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After the tension of 1988, North Korea began to use the Olympics and other sporting events as venues for symbolic gestures of reconciliation with the South. In 1991, the two Koreas sent unified teams to the world table-tennis championships in Japan and soccer’s FIFA World Youth Championship in Portugal.

The two nations also marched together at the opening ceremonies of the Summer Olympics in 2000 and 2004, as well as the Winter Olympics in 2006 and a number of other international sporting events.

At these events, the two Koreas marched under a shared “Korea Unification Flag” to express their hopes for reconciliation.

A closed country

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North Korea takes pride in its international sporting successes, but censorship and isolation mean that North Koreans do not tend to see a full picture of the Olympic Games. Though some events featuring North Koreans are shown live on state television, the limited range of media available in the country means that the Games cannot receive the same amount of coverage as in other nations.

Torchbearer Park Du Ik runs with the Olympic flame through cheering throngs in Pyongyang in 2008.

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Spectators watch an Olympic qualifier between North Korea and Iraq in Pyongyang in 2008.

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Compared with the average North Korean, Olympic athletes lead a luxurious life. Not only are they given better housing and other perks in Pyongyang, they also have the opportunity to travel outside the country — viewing a world relatively few North Koreans get to see.

However, North Koreans are kept isolated while at the Olympics. “We're not allowed to see places of interest,” said Wang Ok Gyong, a North Korean swimmer, to American sports reporter John Canzano at the 2008 Summer Games in Beijing. “No mixing with others.”

North Korean Olympians who competed in London in 2012 lay wreaths at the statues of Kim Il Sung and Kim Jong Il in Pyongyang.

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Two years after winning gold in judo in 2012, North Korean Olympian An Kum Ae poses with her medal at her Pyongyang home.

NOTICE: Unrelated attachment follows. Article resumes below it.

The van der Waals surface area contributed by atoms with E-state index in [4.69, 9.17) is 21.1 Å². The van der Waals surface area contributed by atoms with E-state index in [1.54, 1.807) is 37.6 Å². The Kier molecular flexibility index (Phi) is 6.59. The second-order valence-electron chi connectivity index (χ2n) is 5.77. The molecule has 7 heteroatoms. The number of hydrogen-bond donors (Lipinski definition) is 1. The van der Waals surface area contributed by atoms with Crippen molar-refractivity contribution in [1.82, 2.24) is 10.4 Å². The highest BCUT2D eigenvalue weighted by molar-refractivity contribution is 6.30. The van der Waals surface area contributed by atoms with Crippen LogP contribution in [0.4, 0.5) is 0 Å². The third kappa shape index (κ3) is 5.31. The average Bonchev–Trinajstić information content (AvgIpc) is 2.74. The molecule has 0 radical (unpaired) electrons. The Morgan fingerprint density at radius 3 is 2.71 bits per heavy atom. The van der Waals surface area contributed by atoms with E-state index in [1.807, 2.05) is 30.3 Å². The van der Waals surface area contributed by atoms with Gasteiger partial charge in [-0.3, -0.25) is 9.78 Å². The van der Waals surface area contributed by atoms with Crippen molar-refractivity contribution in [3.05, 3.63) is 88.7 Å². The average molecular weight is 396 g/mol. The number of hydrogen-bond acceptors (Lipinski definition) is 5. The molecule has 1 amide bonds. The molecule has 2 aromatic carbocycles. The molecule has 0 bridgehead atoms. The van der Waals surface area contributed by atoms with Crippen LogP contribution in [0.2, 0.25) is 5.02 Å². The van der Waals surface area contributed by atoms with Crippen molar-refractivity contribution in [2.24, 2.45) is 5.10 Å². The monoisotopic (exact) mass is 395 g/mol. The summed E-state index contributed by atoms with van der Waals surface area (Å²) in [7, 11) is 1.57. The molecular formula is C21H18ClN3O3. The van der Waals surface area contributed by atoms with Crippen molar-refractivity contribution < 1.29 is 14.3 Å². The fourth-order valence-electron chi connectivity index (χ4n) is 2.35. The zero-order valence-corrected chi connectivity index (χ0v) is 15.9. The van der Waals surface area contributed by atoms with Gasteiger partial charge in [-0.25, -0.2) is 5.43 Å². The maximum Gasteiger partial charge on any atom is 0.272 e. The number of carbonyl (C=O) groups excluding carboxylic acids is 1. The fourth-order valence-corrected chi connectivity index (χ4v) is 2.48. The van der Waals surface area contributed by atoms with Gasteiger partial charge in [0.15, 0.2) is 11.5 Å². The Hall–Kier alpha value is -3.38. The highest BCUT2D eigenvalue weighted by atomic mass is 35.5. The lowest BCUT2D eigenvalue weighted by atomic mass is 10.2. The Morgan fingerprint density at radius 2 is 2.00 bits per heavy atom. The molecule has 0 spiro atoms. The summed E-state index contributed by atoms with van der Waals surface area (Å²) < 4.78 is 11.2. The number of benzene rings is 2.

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Kim’s push for gold

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Since Kim Jong Un took power in late 2011, North Korea has allocated even more money for sporting facilities, including opening the Pyongyang International Football School in 2013 to train soccer players.

Notably, there has been a significant push toward winter sports in recent years, with North Korea opening a number of ski resorts. This may suggest a shift in thinking about the Olympics in North Korea, which has seen relative success at the Summer Games but lackluster results at the Winter Games.

Members of a ”ski camp” at the Masikryong resort, near the city of Wonsan, in 2017. It’s the North Korea’s only winter resort and the brainchild of leader Kim Jong Un.

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Workers make balls at the Pyongyang Sports Equipment Factory in 2016.

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Unity in sports?

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The last Summer Olympics in Rio saw a rare moment of hope for the two Koreas after South Korean gymnast Lee Eun-Ju posed for a selfie with Hong Un Jong of the North.

For many, the hope is that the PyeongChang Games can help build momentum toward real thaw in relations. The two nations are not only marching under the Korean Unification Flag but fielding a joint women’s hockey team, a first for an Olympic Games.

But many in South Korea and elsewhere are concerned that Pyongyang is using Olympic participation as a tactic for gaining concessions from Seoul. It also remains unclear whether any gestures of reconciliation during the Games can be sustained — or whether the tension of 2017 will return after the closing ceremony.